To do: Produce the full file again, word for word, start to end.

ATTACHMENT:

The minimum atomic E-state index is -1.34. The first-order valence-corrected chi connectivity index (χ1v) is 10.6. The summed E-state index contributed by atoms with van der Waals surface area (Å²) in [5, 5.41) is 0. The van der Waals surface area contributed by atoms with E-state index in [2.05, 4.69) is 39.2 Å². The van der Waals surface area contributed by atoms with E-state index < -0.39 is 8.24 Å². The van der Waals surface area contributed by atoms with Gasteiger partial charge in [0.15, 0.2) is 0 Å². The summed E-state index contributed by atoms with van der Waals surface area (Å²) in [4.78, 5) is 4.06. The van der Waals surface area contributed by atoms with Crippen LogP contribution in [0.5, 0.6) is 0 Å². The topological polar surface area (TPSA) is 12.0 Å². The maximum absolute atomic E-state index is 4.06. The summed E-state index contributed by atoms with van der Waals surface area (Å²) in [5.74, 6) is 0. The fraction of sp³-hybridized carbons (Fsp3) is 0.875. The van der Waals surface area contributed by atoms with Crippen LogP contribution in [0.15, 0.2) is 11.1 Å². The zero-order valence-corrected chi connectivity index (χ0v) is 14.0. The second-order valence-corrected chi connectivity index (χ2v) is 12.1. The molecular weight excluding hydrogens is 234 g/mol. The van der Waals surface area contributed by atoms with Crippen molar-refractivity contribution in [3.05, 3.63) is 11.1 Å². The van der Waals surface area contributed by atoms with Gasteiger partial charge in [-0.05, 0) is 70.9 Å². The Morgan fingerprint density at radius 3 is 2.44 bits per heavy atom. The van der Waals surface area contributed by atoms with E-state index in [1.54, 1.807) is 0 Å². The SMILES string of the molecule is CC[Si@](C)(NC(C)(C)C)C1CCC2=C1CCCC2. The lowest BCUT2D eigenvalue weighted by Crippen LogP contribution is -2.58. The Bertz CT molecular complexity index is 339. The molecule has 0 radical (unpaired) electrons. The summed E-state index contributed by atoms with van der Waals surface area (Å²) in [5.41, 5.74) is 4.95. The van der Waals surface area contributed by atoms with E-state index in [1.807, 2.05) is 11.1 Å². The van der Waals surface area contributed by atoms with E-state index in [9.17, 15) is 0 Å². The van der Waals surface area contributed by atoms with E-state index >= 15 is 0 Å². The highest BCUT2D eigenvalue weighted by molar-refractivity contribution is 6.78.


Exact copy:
The minimum atomic E-state index is -1.34. The first-order valence-corrected chi connectivity index (χ1v) is 10.6. The summed E-state index contributed by atoms with van der Waals surface area (Å²) in [5, 5.41) is 0. The van der Waals surface area contributed by atoms with E-state index in [2.05, 4.69) is 39.2 Å². The van der Waals surface area contributed by atoms with E-state index < -0.39 is 8.24 Å². The van der Waals surface area contributed by atoms with Gasteiger partial charge in [0.15, 0.2) is 0 Å². The summed E-state index contributed by atoms with van der Waals surface area (Å²) in [4.78, 5) is 4.06. The van der Waals surface area contributed by atoms with Crippen LogP contribution in [0.5, 0.6) is 0 Å². The topological polar surface area (TPSA) is 12.0 Å². The maximum absolute atomic E-state index is 4.06. The summed E-state index contributed by atoms with van der Waals surface area (Å²) in [5.74, 6) is 0. The fraction of sp³-hybridized carbons (Fsp3) is 0.875. The van der Waals surface area contributed by atoms with Crippen LogP contribution in [0.15, 0.2) is 11.1 Å². The zero-order valence-corrected chi connectivity index (χ0v) is 14.0. The second-order valence-corrected chi connectivity index (χ2v) is 12.1. The molecular weight excluding hydrogens is 234 g/mol. The van der Waals surface area contributed by atoms with Crippen molar-refractivity contribution in [3.05, 3.63) is 11.1 Å². The van der Waals surface area contributed by atoms with Gasteiger partial charge in [-0.05, 0) is 70.9 Å². The Morgan fingerprint density at radius 3 is 2.44 bits per heavy atom. The van der Waals surface area contributed by atoms with E-state index in [1.54, 1.807) is 0 Å². The SMILES string of the molecule is CC[Si@](C)(NC(C)(C)C)C1CCC2=C1CCCC2. The lowest BCUT2D eigenvalue weighted by Crippen LogP contribution is -2.58. The Bertz CT molecular complexity index is 339. The molecule has 0 radical (unpaired) electrons. The summed E-state index contributed by atoms with van der Waals surface area (Å²) in [5.41, 5.74) is 4.95. The van der Waals surface area contributed by atoms with E-state index in [1.807, 2.05) is 11.1 Å². The van der Waals surface area contributed by atoms with E-state index in [9.17, 15) is 0 Å². The van der Waals surface area contributed by atoms with E-state index >= 15 is 0 Å². The highest BCUT2D eigenvalue weighted by molar-refractivity contribution is 6.78.